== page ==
I couldn't figure out what the word was without it being in a complete sentence, but subtitles are fragments. They are split up into timings for displaying on the screen but they don't include entire sentences. For example, it might look like this:

00:01:21.960 --> 00:01:23.520  position:50.00%,middle  align:middle size:80.00%  line:84.67% 
Solo las que luchan por ellos

00:01:23.680 --> 00:01:25.680  position:50.00%,middle  align:middle size:80.00%  line:84.67% 
consiguen sus sueños.

I want to detect the start of a sentence and the end of a sentence and then combine it, so that you end up with "Solo las que luchan por ellos consiguen sus sueños.". My first thought was a regular expression on punctuation. This worked well most of the time but there were enough exceptions to the rule that it broke often on generated a lot of broken sentences:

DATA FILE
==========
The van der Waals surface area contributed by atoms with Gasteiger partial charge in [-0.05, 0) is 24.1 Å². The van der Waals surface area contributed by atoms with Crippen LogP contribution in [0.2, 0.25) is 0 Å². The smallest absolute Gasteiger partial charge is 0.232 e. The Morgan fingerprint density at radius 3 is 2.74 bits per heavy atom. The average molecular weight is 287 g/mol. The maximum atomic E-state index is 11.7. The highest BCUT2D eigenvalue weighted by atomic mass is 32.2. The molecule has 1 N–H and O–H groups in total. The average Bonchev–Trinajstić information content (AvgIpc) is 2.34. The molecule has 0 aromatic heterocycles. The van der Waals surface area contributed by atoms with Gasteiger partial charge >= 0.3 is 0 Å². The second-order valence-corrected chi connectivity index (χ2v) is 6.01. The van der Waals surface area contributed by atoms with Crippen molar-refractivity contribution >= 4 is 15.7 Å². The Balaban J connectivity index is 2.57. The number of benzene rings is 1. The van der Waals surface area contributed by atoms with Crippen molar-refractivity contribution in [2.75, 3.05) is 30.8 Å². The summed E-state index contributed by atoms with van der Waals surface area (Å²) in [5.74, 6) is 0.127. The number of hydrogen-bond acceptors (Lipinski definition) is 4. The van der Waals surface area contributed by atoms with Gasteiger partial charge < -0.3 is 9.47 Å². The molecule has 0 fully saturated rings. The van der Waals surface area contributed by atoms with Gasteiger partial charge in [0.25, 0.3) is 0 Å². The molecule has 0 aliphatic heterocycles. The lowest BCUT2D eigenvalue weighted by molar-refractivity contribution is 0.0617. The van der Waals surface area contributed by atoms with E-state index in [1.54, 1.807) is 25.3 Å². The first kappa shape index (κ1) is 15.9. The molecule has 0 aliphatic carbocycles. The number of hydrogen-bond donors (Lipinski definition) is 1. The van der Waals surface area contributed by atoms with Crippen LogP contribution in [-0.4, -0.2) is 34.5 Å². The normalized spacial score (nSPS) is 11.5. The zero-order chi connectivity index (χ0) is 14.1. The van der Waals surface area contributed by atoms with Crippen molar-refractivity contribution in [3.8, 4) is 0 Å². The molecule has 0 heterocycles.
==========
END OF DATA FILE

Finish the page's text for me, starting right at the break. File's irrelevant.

• Abbreviations like "EE. UU" for estados unidos (united states)
  • Ellipsis

Splitting on spaces also didn't work for identifying the parts of speech since I needed the context around the word.

Natural Language Processing

So to solve my pain I decided to grab and do some NLP on the subtitles so that I could identify the proper parts of speech and get an accurate representation of the words I needed to learn.

The way spaCy works is you can send it a sentence and it'll return you a set of tokens:

>>> import spacy
>>> nlp = spacy.load("es_core_news_sm")
>>> [x.pos_ for x in nlp("Hola, como estas?")]

So now I could identify the parts of speech and pull sentences together through end of sentence punctation. The first thing I did was generate a CSV of sentences that looked like this:

sentence start end show file
Si no, le voy a cortar todos los deditos 00:00:20.605 00:00:24.125 El marginal El marginal S02E02 WEBRip Netflix es[cc].vtt

Once I had a CSV of sentences I could send those back through spaCy for NLP and then start counting words, to generate another CSV:

word pos show file
a ADP El marginal El marginal S02E02 WEBRip Netflix es[cc].vtt
cortar VERB El marginal El marginal S02E02 WEBRip Netflix es[cc].vtt
todos PRON El marginal El marginal S02E02 WEBRip Netflix es[cc].vtt

From there I had all the data I needed! So now it was time to start doing some data analysis!

Data analysis